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Is the US Becoming a ‘Nation of Snitches?’

Barbara Ferguson | July 19 2004

There are ten and a half million truckers and 660-thousand trucking companies nationwide. The government has found good use for these men by recruiting a volunteer “army” of truckers to report any suspicious behavior on the highways.

“Highway Watch is a safety initiative that takes advantage of the skills, experience and road smarts of America’s transportation professionals and joins the transportation industry, law enforcement, and other safety professionals as allies working together to make the nation’s highways safer,” says the Highway Watch website at

The website boasts a program open to an “elite core [sic] of truck drivers,” and offers nationwide training sessions. The program currently boasts 10,000 amateur sleuths on the road, but its goal is to increase the number to 40,000 by adding toll booth workers, rest stop employees and construction workers. To do so, the $19.3 million Highway Watch budget, will be increased to $22 million in 2005.

The program does not stop there. The Department of Homeland Security has also launched Port Watch, River Watch and Transit Watch — all on the lookout for suspicious characters. Doormen and building superintendents are also reportedly being trained by the thousands to watch out for strange trucks and tenants.

Critics of the program, such as the Washington-based Cato Institute, say the government is turning Americans into “nation of snitches.” Anti-discrimination organizations are concerned that anyone deemed different risk being reported by these zealous volunteer detectives.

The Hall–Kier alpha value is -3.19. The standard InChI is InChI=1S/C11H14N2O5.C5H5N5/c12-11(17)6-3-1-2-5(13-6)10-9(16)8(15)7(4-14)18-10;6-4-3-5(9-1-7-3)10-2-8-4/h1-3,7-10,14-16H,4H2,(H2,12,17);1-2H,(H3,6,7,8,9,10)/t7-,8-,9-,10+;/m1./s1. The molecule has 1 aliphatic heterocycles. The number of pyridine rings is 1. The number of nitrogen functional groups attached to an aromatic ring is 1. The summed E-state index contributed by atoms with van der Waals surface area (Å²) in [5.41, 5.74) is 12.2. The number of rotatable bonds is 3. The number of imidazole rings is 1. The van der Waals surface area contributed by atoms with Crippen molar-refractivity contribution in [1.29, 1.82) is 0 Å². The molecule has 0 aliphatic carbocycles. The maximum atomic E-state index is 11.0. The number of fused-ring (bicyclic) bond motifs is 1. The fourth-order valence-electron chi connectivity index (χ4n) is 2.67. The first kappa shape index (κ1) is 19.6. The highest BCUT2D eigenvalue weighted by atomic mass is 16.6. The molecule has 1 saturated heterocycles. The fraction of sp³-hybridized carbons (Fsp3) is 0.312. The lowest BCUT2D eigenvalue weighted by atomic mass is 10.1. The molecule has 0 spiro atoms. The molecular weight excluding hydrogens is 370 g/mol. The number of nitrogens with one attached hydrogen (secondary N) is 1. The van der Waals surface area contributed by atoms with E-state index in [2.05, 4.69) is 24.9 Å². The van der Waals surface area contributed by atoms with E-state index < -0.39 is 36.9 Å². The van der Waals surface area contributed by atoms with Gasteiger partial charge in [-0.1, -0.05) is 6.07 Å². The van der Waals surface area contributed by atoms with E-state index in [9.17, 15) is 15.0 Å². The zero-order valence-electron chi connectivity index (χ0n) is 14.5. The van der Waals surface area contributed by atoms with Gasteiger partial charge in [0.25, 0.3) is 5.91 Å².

Time Magazine recently examined the problems of the program. After a training session in Little Rock, Arkansas, two newly initiated Highway Watch truckers, who haul hazardous material across 48 states, explained to the Time reporter how easy it is to spot “Islamics” on the road. “Just look for their turbans,” they said.

“I’ll be honest. They know they’re not welcome at truck stops. There’s still a lot of animosity toward Islamics,” Eddie Dean of Fort Smith, Arkansas, said adding he had little doubt about his ability to identify Muslims: “You can tell where they’re from. You can hear their accents. They’re not real clean people.”

“That kind of prejudice is hard to undo,” wrote the Time reporter, adding the training program Dean had just attended omitted the fact that it’s “almost always Sikhs who wear turbans, not Muslims.”

Last year, a turbaned Sikh driver was shot twice while standing near his tractor-trailer in Phoenix, Arizona. He survived the attack and police have yet to find the attackers.

When a thief recently stole an oil tanker in Texas it quickly caught law enforcement’s attention. The authorities later recovered the rig, saying it highlighted the potential for terrorists to launch an attack using trucks filled with hazardous materials.

Citing the stolen oil tanker, the government announced it would tighten security: “We will begin a new pilot program that utilizes technology to track high risk trucks on our nation’s highways in all 50 states,” Tom Ridge, Secretary for Homeland Security, recently told reporters.

He refused to give specifics, but those in the trucking industry say the new technology will allow mechanics to automatically shut off a new truck’s engine by using a computer.

But critics say because the trucking industry is so large it will be virtually impossible to prevent an attack, but that hasn’t deferred the eager truckers who say the program is a morale booster, and that they are will to do their part.